Only aficionados of minimalism need apply.

The dramatic and spacious duplex at 130 E. 67th St. has a grand story to coincide with its new status as a $6.5 million real estate listing. The home belonged to the late Italian husband-and-wife design team, Lella and Massimo Vignelli, who passed away in 2016 and 2014, respectively, at ages 83 and 82. The 3,900 square foot apartment is set over two floors, and remains pretty much as the couple left it, according to The New York Times.

image of Massimo and Lella Vignelli's New York City apartment

The apartment’s modernist design and spare decor helps put in context the mark Massimo and Lella Vignelli left on the design world, which was significant. (Click through this gallery of their work.)

But of all their influence, Massimo Vignelli’s contribution of an iconic NYC visual seems the epicenter of his storied career.

In the late 1960s, Vignelli was tapped by the Metropolitan Transit Authority to design a map for the subway system. What he delivered was one of the design world’s most famous diagrams — a rendering that still draws raves for the way Vignelli “tidied up reality” with his visual rigor.

image of Massimo Vignelli's New York City subway map

What made Vignelli’s subway diagram so famous was that in addition to the accolades the diagram received for its clarity and brilliance, it so confused subway riders that it was eventually redesigned in order to add more geographic context.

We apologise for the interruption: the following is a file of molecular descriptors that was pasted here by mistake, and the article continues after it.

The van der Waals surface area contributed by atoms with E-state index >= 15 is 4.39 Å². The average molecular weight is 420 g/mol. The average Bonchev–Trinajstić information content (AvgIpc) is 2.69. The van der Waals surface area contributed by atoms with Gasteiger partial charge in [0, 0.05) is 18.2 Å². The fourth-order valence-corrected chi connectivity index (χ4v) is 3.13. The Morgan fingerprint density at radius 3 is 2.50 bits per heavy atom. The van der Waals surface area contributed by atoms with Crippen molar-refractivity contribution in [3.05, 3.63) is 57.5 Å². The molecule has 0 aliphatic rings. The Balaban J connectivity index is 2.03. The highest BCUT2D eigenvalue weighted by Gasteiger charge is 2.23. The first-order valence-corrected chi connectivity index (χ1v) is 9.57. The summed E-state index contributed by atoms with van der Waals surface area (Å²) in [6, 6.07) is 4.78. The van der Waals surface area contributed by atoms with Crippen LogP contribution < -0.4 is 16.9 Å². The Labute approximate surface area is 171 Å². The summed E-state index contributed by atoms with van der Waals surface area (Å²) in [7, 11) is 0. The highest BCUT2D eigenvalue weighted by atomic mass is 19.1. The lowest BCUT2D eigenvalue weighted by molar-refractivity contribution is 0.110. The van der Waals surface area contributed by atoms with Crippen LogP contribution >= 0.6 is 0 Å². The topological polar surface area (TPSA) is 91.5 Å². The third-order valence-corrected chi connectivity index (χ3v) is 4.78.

Needless to say, the story of Vignelli’s diagram has had more than a New York minute of fame. It’s part of the city’s lore, and the diagram is still lauded, collected, and held up as a great design achievement and a piece of New York’s evolving identity.

The New York Times does a fabulous job detailing the couple’s work, including the furniture they designed and other groundbreaking work in branding and advertising:

Mr. Vignelli, who died in 2014 at the age of 83, was a founder of the design firm Unimark International, one of the first to emphasize corporate identity. He is credited with iconic branding for companies like Bloomingdale’s (the big brown bag and logo), Ford, and American Airlines.

The apartment is located in a prime Upper East Side building that dates to 1908 and offers full concierge service.

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